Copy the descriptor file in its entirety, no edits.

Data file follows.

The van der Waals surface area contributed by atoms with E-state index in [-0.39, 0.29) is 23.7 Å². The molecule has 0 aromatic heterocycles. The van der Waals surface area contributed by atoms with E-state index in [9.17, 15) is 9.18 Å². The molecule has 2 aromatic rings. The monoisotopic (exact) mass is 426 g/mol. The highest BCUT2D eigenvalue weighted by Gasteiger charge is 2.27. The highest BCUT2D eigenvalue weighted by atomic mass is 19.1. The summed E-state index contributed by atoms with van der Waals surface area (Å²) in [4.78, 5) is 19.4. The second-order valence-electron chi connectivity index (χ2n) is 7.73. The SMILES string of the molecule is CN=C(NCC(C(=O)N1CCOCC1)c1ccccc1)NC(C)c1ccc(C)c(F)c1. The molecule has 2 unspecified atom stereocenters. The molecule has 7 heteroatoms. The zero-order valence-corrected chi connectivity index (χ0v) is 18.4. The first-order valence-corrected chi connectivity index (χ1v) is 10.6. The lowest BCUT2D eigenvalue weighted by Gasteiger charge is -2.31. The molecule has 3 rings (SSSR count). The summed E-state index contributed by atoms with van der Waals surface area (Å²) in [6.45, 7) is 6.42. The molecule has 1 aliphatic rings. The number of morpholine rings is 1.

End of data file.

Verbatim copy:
The van der Waals surface area contributed by atoms with E-state index in [-0.39, 0.29) is 23.7 Å². The molecule has 0 aromatic heterocycles. The van der Waals surface area contributed by atoms with E-state index in [9.17, 15) is 9.18 Å². The molecule has 2 aromatic rings. The monoisotopic (exact) mass is 426 g/mol. The highest BCUT2D eigenvalue weighted by Gasteiger charge is 2.27. The highest BCUT2D eigenvalue weighted by atomic mass is 19.1. The summed E-state index contributed by atoms with van der Waals surface area (Å²) in [4.78, 5) is 19.4. The second-order valence-electron chi connectivity index (χ2n) is 7.73. The SMILES string of the molecule is CN=C(NCC(C(=O)N1CCOCC1)c1ccccc1)NC(C)c1ccc(C)c(F)c1. The molecule has 2 unspecified atom stereocenters. The molecule has 7 heteroatoms. The zero-order valence-corrected chi connectivity index (χ0v) is 18.4. The first-order valence-corrected chi connectivity index (χ1v) is 10.6. The lowest BCUT2D eigenvalue weighted by Gasteiger charge is -2.31. The molecule has 3 rings (SSSR count). The summed E-state index contributed by atoms with van der Waals surface area (Å²) in [6.45, 7) is 6.42. The molecule has 1 aliphatic rings. The number of morpholine rings is 1.